The new regulations passed to promote equality between men and women recognize the right to adapt working hours, without a reduction thereof, to improve conciliation of work and family life. In the absence of collective bargaining or an individual agreement, there must be a negotiation and, in the event of a dispute, the company’s decision must be duly justified. This new wording is likely to result in an increase in litigation.
Royal Decree-law 6/2019, of March 1, 2019, on urgent measures for equal treatment and opportunities for men and women in employment and professional occupations, published in the Official State Gazette on March 7, 2019, amends section 8 of article 34 of the Workers’ Statute, which contemplates the workers’ right to request the adaptation of the duration and distribution of working hours in order to conciliate work and family life.
The previous wording already contemplated the right, but contained a regulation that had given rise to different interpretations, which we understand have been clarified by Royal Decree-law 6/2019.
Included in Organic Law 3/2007, of March 22, 2007, on the effective equality between men and women, the previous wording appeared to conclude that the right to adapt working hours without a reduction referred to in article 34.8 of the Workers’ Statute could not be effectively exercised if it was not regulated by the applicable collective bargaining agreement or when the parties disagreed. The article in question did not contemplate the effects or consequences of the absence of collective negotiation or an individual agreement.
In this regard, there are several Supreme Court Judgments (including those of June 13 and 18, 2008, May 20, 2009 and October 20, 2010) that conclude that the request for a change in working hours without a reduction lacked legal support. Although some of these judgments dealt with cases before the entry into force of Organic Law 3/2007, the Supreme Court has expressly stated that the solution would have been the same if said law had been applied, as it considered that the right contained in section 8 of article 34 of the Workers’ Statute was conditioned to the terms established in collective negotiation or in the agreement reached with the employer, meaning that if such terms were absent, it could not be effectively exercised.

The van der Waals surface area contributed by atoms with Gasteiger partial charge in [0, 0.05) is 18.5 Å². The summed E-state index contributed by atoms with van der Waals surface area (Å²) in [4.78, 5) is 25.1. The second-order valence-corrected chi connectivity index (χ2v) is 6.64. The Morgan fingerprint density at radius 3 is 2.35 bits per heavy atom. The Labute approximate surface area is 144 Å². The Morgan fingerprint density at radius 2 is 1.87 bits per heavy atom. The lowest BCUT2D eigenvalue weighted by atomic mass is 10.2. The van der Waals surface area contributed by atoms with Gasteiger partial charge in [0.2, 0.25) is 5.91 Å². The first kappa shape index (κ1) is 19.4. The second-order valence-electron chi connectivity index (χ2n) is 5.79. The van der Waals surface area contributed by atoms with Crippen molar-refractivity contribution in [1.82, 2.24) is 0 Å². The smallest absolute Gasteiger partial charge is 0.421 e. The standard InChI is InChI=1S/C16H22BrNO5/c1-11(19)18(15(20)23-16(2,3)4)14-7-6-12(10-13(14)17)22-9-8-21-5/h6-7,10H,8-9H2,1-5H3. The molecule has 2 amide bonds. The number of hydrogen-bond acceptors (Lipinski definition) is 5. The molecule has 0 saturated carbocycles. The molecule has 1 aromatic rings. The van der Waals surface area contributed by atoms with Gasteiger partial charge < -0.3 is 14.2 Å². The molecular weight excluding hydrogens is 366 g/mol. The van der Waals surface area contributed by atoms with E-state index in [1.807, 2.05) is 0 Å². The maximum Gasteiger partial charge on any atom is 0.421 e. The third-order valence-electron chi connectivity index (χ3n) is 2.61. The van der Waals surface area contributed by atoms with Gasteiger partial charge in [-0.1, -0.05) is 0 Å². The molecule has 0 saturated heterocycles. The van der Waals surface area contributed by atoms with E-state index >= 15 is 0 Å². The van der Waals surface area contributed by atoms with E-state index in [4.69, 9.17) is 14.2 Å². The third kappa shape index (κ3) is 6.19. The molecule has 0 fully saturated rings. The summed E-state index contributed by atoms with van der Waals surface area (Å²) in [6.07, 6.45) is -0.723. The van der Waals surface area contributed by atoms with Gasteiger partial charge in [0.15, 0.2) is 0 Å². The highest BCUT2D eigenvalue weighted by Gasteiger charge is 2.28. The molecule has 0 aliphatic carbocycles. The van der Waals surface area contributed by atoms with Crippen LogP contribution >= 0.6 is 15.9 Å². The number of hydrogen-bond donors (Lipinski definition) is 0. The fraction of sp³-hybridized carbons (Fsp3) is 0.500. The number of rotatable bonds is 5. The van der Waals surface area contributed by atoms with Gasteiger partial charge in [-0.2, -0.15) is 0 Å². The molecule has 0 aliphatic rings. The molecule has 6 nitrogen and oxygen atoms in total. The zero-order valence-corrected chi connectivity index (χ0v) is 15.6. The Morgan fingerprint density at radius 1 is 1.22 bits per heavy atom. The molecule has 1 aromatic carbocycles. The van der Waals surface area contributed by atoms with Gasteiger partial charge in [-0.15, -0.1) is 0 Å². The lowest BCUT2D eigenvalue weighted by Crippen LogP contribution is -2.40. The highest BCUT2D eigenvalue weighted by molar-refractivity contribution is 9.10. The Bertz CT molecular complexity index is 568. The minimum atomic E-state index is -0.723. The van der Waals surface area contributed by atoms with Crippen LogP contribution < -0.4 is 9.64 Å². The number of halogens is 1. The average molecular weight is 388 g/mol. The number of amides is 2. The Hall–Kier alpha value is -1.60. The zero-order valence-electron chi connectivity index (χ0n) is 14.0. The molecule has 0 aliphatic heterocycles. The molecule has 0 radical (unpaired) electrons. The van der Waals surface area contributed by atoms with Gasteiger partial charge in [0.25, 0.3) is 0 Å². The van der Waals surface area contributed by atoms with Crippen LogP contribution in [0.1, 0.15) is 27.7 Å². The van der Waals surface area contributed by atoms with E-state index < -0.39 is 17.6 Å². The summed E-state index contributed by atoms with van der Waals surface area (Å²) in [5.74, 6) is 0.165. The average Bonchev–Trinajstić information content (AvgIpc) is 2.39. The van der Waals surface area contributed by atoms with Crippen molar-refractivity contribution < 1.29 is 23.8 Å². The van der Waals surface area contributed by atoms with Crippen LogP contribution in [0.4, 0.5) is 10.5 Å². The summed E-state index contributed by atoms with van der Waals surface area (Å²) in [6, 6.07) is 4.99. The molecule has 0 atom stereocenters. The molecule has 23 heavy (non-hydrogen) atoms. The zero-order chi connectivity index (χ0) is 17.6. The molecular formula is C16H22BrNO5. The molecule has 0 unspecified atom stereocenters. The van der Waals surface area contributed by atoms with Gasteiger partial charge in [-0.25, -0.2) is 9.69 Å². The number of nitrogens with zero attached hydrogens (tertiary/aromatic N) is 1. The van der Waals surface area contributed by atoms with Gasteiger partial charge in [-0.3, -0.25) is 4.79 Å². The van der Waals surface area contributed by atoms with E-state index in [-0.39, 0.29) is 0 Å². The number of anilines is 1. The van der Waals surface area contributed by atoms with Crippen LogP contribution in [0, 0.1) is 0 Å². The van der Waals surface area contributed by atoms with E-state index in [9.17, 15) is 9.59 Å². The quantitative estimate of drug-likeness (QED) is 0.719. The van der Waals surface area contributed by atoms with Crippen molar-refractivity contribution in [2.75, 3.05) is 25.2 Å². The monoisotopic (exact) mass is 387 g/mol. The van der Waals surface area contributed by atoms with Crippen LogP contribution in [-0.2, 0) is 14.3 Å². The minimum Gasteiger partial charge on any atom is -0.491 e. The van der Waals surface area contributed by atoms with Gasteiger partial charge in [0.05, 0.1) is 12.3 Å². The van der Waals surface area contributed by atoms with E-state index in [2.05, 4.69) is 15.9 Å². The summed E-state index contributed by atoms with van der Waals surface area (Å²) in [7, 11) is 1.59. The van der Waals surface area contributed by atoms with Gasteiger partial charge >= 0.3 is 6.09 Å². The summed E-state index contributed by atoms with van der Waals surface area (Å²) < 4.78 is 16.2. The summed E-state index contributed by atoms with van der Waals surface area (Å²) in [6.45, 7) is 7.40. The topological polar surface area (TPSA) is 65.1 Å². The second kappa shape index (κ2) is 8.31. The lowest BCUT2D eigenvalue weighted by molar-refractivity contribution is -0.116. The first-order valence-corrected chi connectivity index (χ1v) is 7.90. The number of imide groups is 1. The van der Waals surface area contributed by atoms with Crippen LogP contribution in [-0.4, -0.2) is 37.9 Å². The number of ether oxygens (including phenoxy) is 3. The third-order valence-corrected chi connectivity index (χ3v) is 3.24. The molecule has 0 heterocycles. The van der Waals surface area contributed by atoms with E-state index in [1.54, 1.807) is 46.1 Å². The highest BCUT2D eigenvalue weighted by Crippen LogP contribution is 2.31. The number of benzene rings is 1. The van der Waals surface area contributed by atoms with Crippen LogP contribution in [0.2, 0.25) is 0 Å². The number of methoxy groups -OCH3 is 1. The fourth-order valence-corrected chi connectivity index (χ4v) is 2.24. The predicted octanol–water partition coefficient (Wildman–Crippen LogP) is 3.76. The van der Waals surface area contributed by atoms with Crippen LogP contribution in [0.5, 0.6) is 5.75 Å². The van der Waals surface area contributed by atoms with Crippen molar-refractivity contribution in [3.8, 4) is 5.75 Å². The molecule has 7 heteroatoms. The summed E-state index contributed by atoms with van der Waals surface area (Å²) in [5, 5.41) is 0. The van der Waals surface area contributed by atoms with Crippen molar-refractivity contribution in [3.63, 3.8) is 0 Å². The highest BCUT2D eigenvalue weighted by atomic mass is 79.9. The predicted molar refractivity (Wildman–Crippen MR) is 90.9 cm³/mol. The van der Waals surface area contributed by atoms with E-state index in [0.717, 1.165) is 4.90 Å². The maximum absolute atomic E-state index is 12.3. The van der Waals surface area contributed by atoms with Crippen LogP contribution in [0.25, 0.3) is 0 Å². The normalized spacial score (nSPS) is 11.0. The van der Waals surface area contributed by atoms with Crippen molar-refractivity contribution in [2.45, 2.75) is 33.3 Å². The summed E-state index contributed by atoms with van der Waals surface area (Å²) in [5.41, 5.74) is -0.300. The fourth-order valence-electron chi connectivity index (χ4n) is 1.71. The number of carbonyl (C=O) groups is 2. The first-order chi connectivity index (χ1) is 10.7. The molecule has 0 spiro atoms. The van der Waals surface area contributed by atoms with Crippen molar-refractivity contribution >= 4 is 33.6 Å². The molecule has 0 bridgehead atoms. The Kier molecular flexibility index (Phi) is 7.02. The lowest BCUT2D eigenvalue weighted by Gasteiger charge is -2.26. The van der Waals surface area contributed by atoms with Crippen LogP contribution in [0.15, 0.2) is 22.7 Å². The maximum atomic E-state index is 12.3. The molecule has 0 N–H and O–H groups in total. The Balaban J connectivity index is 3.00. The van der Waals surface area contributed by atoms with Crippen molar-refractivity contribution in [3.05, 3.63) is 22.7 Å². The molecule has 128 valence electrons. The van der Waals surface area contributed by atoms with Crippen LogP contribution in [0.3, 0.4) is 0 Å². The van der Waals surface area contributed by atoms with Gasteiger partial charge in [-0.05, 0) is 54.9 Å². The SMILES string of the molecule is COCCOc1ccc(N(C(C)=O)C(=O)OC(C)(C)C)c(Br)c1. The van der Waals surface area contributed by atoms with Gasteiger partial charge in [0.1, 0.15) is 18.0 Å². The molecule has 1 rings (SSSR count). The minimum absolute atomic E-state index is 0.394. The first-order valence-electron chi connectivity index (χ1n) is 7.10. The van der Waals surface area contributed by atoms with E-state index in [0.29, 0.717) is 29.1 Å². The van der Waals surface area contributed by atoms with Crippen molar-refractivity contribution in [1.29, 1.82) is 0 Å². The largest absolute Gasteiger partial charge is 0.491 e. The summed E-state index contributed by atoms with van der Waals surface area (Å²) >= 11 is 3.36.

Notwithstanding the above, it should also be highlighted that there have been several court rulings (amongst others, by the High Court of Justice of the Canary Islands on March 18, 2013) stating that the simple inexistence of a collective or individual agreement on measures that enable working hours and times to be adapted in order to conciliate work and family life is not exclusive in itself, but requires an analysis of whether or not the organization of the work at the company is particularly damaged by the worker’s requested change of working hours and whether the resulting difficulties are important enough for the request to be denied.